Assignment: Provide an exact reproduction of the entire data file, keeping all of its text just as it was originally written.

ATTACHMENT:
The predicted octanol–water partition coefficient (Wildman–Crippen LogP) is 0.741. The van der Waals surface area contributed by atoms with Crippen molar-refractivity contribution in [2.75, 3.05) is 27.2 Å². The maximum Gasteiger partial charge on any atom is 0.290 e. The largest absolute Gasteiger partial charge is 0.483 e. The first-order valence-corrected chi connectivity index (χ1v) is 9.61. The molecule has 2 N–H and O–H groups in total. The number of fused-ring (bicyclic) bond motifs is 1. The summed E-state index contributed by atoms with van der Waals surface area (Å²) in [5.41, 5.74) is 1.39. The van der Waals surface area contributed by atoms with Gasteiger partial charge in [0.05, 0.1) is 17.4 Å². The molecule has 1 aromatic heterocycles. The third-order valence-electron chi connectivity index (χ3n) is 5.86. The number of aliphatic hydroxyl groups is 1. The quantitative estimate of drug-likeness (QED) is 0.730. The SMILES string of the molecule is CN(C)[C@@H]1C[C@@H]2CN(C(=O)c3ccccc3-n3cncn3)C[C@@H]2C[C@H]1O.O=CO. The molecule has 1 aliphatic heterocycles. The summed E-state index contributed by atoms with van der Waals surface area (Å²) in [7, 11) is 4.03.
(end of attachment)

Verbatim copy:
The predicted octanol–water partition coefficient (Wildman–Crippen LogP) is 0.741. The van der Waals surface area contributed by atoms with Crippen molar-refractivity contribution in [2.75, 3.05) is 27.2 Å². The maximum Gasteiger partial charge on any atom is 0.290 e. The largest absolute Gasteiger partial charge is 0.483 e. The first-order valence-corrected chi connectivity index (χ1v) is 9.61. The molecule has 2 N–H and O–H groups in total. The number of fused-ring (bicyclic) bond motifs is 1. The summed E-state index contributed by atoms with van der Waals surface area (Å²) in [5.41, 5.74) is 1.39. The van der Waals surface area contributed by atoms with Gasteiger partial charge in [0.05, 0.1) is 17.4 Å². The molecule has 1 aromatic heterocycles. The third-order valence-electron chi connectivity index (χ3n) is 5.86. The number of aliphatic hydroxyl groups is 1. The quantitative estimate of drug-likeness (QED) is 0.730. The SMILES string of the molecule is CN(C)[C@@H]1C[C@@H]2CN(C(=O)c3ccccc3-n3cncn3)C[C@@H]2C[C@H]1O.O=CO. The molecule has 1 aliphatic heterocycles. The summed E-state index contributed by atoms with van der Waals surface area (Å²) in [7, 11) is 4.03.